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Friday, March 10, 2006 - Page updated at 12:00 AM

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Movie Review

Remaking Craven: shocking violence and gruesome terror — in a good way

Special to The Seattle Times

Consider yourself warned. "The Hills Have Eyes," a brilliantly reimagined version of Wes Craven's 1977 micro-budget horror classic, is unrelenting in its brutality and contains imagery as disturbing as anything seen on mainstream movie screens since "The Texas Chainsaw Massacre" (1974).

That said, those who can appreciate the gleeful terrors of this film will undoubtedly discover in its sordid soul one of the most inspired visions ever to grace the genre.

The story follows the path of Craven's grimy cult icon in broad strokes as a family trapped in the desert is meticulously terrorized by a band of mutated inbred cannibals. The surprise is in how director Alexandre Aja and his writing partner Grégory Levasseur update the macabre with innovative scope and savoir-faire at every outrageous turn.

The greatest inspiration is the expansion of the mutants' back story. In an ingenious title montage, we glimpse a post-World War II account of nuclear-bomb testing at government sites deep in the desert of New Mexico. The history lesson intensifies with flash cuts of ghastly mutation, seeding the legend of mining families who refused to leave their radiation-infested caves.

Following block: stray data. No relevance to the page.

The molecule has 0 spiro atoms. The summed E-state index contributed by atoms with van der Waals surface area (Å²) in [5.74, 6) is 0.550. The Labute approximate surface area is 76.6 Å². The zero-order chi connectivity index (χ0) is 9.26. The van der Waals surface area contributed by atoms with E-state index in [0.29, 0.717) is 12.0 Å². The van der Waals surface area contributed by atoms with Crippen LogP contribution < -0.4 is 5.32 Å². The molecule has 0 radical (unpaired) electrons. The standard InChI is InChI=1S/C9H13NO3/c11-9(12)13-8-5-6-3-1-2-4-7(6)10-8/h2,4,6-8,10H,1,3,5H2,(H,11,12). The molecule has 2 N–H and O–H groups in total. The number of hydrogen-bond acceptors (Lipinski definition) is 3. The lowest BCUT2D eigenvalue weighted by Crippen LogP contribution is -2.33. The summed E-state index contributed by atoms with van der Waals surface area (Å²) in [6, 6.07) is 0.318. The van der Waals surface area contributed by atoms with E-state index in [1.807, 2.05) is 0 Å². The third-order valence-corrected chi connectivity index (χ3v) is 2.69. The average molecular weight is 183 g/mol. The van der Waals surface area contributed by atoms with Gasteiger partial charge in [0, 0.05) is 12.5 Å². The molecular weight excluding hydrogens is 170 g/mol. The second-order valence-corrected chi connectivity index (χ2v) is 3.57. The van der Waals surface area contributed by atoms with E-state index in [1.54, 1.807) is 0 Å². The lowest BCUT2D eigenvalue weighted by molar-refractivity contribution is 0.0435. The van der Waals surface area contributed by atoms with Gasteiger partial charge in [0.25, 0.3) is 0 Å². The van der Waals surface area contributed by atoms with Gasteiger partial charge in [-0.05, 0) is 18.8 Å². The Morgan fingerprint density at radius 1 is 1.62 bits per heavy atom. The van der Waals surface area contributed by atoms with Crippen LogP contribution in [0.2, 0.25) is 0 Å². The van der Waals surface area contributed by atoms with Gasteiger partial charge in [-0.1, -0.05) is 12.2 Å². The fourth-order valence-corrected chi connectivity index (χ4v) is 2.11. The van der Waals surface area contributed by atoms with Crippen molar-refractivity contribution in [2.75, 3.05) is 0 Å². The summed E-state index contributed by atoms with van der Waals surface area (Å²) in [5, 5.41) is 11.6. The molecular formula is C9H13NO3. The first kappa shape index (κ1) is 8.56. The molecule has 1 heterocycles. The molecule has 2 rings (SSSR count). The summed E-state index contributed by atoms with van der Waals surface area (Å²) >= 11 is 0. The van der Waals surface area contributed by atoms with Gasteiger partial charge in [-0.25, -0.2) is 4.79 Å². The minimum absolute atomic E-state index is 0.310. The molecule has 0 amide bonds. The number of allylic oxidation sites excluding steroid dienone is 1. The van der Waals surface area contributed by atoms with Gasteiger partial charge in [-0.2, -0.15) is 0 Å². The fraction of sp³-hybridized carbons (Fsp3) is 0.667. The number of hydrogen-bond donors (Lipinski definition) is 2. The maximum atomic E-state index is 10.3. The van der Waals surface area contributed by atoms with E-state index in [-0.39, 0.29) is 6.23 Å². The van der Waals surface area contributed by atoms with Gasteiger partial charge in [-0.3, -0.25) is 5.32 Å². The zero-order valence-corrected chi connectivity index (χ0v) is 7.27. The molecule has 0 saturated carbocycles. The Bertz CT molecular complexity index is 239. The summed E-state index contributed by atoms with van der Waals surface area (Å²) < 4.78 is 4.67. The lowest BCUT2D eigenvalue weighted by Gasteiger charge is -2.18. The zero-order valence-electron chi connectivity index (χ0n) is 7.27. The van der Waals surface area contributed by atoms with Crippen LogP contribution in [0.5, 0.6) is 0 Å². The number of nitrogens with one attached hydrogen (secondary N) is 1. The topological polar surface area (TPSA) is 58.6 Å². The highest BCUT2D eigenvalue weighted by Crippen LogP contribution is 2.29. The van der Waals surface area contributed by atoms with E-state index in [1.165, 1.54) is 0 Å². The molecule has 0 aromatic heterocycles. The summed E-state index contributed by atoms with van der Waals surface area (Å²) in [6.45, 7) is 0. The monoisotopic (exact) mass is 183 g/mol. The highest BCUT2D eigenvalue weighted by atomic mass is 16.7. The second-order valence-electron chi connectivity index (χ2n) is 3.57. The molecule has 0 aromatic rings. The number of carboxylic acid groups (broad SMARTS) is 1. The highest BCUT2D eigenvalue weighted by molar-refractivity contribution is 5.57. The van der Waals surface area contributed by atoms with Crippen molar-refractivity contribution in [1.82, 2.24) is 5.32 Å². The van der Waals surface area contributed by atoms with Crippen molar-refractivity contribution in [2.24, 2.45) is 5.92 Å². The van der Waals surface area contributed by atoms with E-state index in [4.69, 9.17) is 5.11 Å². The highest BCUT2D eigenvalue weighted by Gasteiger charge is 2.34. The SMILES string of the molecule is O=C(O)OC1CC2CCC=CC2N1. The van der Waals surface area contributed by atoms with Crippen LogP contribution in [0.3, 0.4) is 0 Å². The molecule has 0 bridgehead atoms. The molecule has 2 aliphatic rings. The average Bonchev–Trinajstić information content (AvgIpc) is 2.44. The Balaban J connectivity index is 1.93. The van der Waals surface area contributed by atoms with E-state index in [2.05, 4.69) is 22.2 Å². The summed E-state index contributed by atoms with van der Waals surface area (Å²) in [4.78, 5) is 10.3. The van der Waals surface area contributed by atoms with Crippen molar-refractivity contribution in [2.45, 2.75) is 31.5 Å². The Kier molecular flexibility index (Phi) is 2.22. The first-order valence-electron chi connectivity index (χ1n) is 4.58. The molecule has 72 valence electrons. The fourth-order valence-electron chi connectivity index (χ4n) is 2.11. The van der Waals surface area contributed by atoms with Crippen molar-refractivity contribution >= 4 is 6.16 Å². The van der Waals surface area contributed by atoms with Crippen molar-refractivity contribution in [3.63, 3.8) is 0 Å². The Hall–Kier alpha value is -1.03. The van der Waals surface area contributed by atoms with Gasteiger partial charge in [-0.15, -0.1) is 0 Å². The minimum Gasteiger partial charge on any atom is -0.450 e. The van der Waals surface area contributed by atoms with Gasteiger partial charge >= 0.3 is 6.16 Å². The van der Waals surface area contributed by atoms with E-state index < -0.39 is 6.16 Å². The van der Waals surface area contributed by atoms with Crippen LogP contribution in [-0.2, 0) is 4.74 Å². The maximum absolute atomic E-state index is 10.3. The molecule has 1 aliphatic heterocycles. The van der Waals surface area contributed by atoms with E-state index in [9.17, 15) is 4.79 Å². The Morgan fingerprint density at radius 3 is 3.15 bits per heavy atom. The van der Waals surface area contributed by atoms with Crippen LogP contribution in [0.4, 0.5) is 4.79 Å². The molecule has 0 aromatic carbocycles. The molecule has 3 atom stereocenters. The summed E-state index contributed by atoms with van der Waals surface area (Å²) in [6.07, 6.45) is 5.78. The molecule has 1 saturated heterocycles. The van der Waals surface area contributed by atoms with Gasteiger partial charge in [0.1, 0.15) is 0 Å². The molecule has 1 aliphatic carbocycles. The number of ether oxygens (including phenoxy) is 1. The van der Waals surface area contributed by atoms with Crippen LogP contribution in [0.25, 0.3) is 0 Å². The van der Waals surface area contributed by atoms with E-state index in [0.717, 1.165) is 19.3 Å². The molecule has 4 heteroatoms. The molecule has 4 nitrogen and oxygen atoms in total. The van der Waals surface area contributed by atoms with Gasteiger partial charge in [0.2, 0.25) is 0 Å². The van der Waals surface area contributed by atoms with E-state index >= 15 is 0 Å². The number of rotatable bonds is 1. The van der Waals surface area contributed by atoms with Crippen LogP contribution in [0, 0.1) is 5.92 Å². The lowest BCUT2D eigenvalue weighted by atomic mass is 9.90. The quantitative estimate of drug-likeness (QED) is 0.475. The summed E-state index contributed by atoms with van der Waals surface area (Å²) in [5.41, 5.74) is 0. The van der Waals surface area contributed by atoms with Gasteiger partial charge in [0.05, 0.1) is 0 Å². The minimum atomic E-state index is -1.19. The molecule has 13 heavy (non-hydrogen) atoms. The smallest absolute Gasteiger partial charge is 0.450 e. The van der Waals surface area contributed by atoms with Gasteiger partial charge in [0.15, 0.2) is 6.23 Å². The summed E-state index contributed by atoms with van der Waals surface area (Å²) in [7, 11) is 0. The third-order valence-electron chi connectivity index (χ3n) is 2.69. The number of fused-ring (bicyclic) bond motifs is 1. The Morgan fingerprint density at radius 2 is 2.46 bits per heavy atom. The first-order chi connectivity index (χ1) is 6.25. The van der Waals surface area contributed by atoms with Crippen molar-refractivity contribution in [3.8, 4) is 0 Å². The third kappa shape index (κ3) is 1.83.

Movie review 3 stars


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"The Hills Have Eyes," with Aaron Stanford, Kathleen Quinlan, Vinessa Shaw, Emilie de Ravin, Dan Byrd, Tom Bower, Robert Joy, Ted Levine. Directed by Alexandre Aja, from a screenplay by Aja and Grégory Levasseur. 107 minutes. Rated R for strong gruesome violence and terror throughout, and for language. Several theaters.

Suitably unsettled, we join the all-American Carter family on a vacation road trip to California in celebration of Dad's (Ted Levine) retirement as a cop.

Towing his pride-and-joy Airstream trailer, he decides to take a shortcut through the desert, much to the chagrin of his wife (Kathleen Quinlan), two bored teenagers (Emilie de Ravin and Dan Byrd), newly married daughter (Vinessa Shaw) and tech-geek son-in-law (Aaron Stanford). Oh yeah, and a precious infant girl (insert emotional shudder here).

The arid atmosphere grows from menacing to unspeakable starting with their stop at a last-chance gas station and violent marooning in the New Mexico outback (stunningly portrayed by the scorched landscape of the Moroccan Sahara).

As the abhorrent progeny of the holdout miners begin to show themselves to the Carters, the carnage explodes in appalling bursts. Carters and mutants die hideously in turn, but not in the order or the ways we might expect.

The makeup effects are expert and astonishing, as is the cinematography, design and art direction. It's hard to say if the smiling, decrepit mannequins trapped by time or the vile living creatures who share their desert existence are the creepier inhabitants.

This is a harrowing bout of moviegoing but one that bears a singular imaginative essence of depraved good fun right up to the startling closing shot.

Ted Fry: tedfry@hotmail.com

Copyright © 2006 The Seattle Times Company

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